Who says only millennial dads are involved fathers?

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It is universally assumed that a millennial man with a young child must be a hands-on father.

Unlike the dads of old, young men are supposed to be more active fathers, more willing to take on the role of parenting than their fathers before them.

I use the word “young” on myself loosely, as at 34, I’m already close to a decade older than a significant number of my colleagues.

According to a Pew survey in 2011, 72 per cent of millennials believe that husbands should share household responsibilities – including parenting – with their wives.

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So millennial fathers are involved parents. They’re in the delivery room cutting the cord, they get up with mum when the baby needs to be fed and they change diapers in cramped aeroplane bathrooms and in the back seats of cars.

Having done all but one of the above, I hope I’m living up to these high standards.

However, this idea of millennial fathers being more active in parenting does a disservice to the fathers of the generations before mine and the work they put into raising their children.

There’s this popular notion that the fathers of yesteryear were concerned primarily with bringing home the bacon, leaving the hard work of bringing up children to overworked, exasperated mothers.

I don’t doubt that my mother, who juggled a career with raising two children, was overworked, as is my wife in balancing her responsibilities in raising our rambunctious three-year-old boy with the demands of her job in corporate communications.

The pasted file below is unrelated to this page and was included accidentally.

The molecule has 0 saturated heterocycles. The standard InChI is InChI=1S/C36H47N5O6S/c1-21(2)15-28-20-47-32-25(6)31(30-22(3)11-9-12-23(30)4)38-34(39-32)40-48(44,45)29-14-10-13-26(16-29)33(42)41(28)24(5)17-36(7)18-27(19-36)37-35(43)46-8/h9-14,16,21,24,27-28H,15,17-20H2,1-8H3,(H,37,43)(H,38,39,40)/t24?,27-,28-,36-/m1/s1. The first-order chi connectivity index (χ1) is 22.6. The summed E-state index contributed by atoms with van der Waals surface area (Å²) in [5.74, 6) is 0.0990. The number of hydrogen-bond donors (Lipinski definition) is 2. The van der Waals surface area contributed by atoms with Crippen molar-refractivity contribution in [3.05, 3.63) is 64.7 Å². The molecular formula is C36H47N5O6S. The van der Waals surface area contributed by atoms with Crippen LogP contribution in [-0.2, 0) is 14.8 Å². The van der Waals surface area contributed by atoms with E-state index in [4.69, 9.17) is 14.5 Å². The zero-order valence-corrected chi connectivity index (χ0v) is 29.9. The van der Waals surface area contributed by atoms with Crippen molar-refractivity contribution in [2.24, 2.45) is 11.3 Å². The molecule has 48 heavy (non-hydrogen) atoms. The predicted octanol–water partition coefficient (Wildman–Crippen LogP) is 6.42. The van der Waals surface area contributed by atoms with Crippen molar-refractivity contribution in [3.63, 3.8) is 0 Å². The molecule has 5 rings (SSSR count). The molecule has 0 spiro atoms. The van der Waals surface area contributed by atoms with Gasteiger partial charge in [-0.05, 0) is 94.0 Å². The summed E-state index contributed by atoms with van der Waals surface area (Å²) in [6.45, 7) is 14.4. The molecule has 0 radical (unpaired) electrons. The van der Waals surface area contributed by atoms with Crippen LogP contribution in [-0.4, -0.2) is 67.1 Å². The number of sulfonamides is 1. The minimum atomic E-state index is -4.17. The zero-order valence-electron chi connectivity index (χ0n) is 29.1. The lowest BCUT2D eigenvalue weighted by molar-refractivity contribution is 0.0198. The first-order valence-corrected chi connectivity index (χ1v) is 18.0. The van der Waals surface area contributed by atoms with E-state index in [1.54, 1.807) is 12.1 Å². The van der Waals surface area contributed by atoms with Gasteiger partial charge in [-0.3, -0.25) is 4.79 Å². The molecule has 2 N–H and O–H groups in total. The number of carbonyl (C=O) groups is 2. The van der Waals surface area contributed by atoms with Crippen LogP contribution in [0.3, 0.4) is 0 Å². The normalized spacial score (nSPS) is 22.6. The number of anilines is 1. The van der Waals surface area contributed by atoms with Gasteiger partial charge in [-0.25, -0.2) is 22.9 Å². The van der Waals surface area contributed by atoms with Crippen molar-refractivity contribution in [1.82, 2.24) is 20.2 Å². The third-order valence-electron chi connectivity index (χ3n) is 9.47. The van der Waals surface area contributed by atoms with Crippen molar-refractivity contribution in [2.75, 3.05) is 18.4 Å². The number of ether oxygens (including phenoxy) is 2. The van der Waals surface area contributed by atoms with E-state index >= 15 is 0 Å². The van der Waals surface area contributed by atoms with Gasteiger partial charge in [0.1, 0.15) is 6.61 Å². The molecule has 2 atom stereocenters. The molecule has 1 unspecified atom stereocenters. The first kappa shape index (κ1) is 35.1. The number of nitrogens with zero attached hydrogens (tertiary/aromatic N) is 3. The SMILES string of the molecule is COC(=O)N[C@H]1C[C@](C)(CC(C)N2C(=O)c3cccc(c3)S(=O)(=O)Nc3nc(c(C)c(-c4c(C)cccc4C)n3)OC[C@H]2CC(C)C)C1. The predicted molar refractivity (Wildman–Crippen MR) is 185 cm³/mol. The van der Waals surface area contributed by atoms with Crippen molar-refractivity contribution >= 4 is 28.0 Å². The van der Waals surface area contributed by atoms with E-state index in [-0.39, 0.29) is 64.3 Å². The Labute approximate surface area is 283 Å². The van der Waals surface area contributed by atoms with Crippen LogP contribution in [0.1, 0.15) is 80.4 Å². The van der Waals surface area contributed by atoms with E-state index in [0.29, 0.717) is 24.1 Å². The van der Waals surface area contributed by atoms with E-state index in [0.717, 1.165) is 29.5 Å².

As much as I may have loved Homer Simpson, television shows playing the stereotype for laughs have helped cement the idea in people’s heads of fathers being unwilling and unhelpful parents.

Related: Why fathers should bond with their children

It’s an unkind generalisation that demands re-examination. Becoming a father myself has helped me appreciate my dad much, much more.

I can’t remember if he changed my diapers or made my formula milk, but looking back, I think he did his fair share when I was growing up – never mind that I used to think that his jokes were lame and that he was out of touch.

After all, without my father, it’s unlikely that I would have my job at this newspaper. The fact that I am able to write any of this at all is due to him.

Next page: My dad persevered and taught me to read 

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